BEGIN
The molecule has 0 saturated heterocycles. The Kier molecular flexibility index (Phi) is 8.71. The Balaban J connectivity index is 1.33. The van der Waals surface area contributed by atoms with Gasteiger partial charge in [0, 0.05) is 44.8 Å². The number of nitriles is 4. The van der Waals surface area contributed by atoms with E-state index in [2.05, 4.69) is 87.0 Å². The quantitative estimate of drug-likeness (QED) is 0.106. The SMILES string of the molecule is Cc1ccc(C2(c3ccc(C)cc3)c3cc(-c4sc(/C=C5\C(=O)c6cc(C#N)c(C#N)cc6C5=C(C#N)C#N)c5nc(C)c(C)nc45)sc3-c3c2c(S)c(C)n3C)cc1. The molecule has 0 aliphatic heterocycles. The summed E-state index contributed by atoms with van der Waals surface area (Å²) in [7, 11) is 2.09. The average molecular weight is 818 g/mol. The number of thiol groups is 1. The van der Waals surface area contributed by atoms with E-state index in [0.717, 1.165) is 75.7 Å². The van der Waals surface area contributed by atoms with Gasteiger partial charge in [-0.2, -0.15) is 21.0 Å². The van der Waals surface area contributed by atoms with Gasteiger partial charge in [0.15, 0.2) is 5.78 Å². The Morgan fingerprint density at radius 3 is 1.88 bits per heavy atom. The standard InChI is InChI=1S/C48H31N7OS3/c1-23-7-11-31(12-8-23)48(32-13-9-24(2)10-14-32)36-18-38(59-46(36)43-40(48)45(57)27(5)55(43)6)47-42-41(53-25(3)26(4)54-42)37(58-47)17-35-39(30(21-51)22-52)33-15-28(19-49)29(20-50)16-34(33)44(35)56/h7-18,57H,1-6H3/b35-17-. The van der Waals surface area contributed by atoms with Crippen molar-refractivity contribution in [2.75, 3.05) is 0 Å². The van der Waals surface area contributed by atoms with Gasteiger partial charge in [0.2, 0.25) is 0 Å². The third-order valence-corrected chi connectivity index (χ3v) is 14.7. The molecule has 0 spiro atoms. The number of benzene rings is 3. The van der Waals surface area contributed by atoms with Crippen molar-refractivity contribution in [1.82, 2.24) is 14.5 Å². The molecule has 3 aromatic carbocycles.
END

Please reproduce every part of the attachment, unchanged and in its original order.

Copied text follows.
The molecule has 0 saturated heterocycles. The Kier molecular flexibility index (Phi) is 8.71. The Balaban J connectivity index is 1.33. The van der Waals surface area contributed by atoms with Gasteiger partial charge in [0, 0.05) is 44.8 Å². The number of nitriles is 4. The van der Waals surface area contributed by atoms with E-state index in [2.05, 4.69) is 87.0 Å². The quantitative estimate of drug-likeness (QED) is 0.106. The SMILES string of the molecule is Cc1ccc(C2(c3ccc(C)cc3)c3cc(-c4sc(/C=C5\C(=O)c6cc(C#N)c(C#N)cc6C5=C(C#N)C#N)c5nc(C)c(C)nc45)sc3-c3c2c(S)c(C)n3C)cc1. The molecule has 0 aliphatic heterocycles. The summed E-state index contributed by atoms with van der Waals surface area (Å²) in [7, 11) is 2.09. The average molecular weight is 818 g/mol. The number of thiol groups is 1. The van der Waals surface area contributed by atoms with E-state index in [0.717, 1.165) is 75.7 Å². The van der Waals surface area contributed by atoms with Gasteiger partial charge in [-0.2, -0.15) is 21.0 Å². The van der Waals surface area contributed by atoms with Gasteiger partial charge in [0.15, 0.2) is 5.78 Å². The Morgan fingerprint density at radius 3 is 1.88 bits per heavy atom. The standard InChI is InChI=1S/C48H31N7OS3/c1-23-7-11-31(12-8-23)48(32-13-9-24(2)10-14-32)36-18-38(59-46(36)43-40(48)45(57)27(5)55(43)6)47-42-41(53-25(3)26(4)54-42)37(58-47)17-35-39(30(21-51)22-52)33-15-28(19-49)29(20-50)16-34(33)44(35)56/h7-18,57H,1-6H3/b35-17-. The van der Waals surface area contributed by atoms with Crippen molar-refractivity contribution in [2.75, 3.05) is 0 Å². The van der Waals surface area contributed by atoms with Gasteiger partial charge in [0.2, 0.25) is 0 Å². The third-order valence-corrected chi connectivity index (χ3v) is 14.7. The molecule has 0 spiro atoms. The number of benzene rings is 3. The van der Waals surface area contributed by atoms with Crippen molar-refractivity contribution in [1.82, 2.24) is 14.5 Å². The molecule has 3 aromatic carbocycles.